C. Robert Cargill, ‘Sea Of Rust’ review by David Pitt

Sea of Rust, C. Robert Cargill, Harper Voyager, hardcover

David Pitt review:

 

Well, what do we have here? The publisher is classifying it as science fiction, but – to me, anyway – that doesn’t feel quite right. For starters, the book opens with the rather startling revelation that humanity is dead. Wiped out in a robot revolution. But here’s the thing: the robots intended to replace humanity’s cities and societies with their own gleaming cities and civilization. And they did, for a while, until warring mainframes reduced the gleaming cities to rubble and the robot civilization to chaos. Now most robots are linked to an OWI – a One World Intelligence – and those that remain free hide in underground communities, coming out only to scavenge the remains of civilization for the parts they need to keep themselves alive.

To me, that feels like a horror story.

Sea of Rust – the title comes from the name the robots use to describe a stretch of what was once known as the Rust Belt – tells the story of one scavenger, Brittle, who scours the area collecting parts from dead and dying robots in the hopes of trading them for the parts she needs to keep herself functioning. An encounter with another scavenger leaves her mortally wounded, her drives spinning down, her RAM severely overtaxed, her core damaged beyond repair. If she can’t find replacement parts, she will soon die, but not before going insane.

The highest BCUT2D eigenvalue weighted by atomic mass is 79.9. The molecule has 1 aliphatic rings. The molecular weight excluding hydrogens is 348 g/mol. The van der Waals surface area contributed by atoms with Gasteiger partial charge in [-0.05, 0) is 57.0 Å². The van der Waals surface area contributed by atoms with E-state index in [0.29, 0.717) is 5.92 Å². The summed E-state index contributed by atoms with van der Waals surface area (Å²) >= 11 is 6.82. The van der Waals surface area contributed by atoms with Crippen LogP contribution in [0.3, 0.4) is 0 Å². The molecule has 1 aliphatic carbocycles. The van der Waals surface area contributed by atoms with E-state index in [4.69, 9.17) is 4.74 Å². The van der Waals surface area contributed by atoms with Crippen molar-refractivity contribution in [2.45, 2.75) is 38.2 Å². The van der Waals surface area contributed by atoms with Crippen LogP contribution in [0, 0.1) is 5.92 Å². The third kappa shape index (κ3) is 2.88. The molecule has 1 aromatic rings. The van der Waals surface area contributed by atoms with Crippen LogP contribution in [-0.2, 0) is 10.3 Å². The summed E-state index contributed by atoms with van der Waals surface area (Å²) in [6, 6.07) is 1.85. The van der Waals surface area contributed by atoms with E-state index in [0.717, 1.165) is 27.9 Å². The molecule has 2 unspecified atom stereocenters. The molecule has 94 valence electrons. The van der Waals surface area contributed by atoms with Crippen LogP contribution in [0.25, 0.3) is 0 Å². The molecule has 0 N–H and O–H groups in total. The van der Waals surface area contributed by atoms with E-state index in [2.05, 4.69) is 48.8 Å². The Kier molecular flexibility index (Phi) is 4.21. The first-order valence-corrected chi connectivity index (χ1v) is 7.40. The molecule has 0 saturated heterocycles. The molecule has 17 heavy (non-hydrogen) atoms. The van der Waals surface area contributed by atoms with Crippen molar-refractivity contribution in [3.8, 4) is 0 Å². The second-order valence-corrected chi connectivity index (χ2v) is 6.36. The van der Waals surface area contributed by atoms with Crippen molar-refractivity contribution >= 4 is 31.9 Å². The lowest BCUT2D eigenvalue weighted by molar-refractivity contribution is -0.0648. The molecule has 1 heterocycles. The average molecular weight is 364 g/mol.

As we follow Brittle in her increasingly desperate search for a way to save her life, we watch her slow deterioration: the loss of function, the hallucinations as her mechanical brain begins to confuse memories with reality. As Brittle slips further and further into insanity we see her memories of the past, of a time before the extinction of humanity, and if you can read these flashback chapters without feeling a lingering sadness for a world that no longer exists then perhaps you’re not reading them closely enough.

There’s a lot in this book that I’m not going to mention here: some central characters, some seriously mind-bending plot twists, some magnificently staged set-pieces. The novel works best if you don’t know what’s coming next, if you’re not anticipating the author’s surprises. But I will tell you this: Sea of Rust is a breathtaking novel, richly imagined and beautifully written. A masterpiece.

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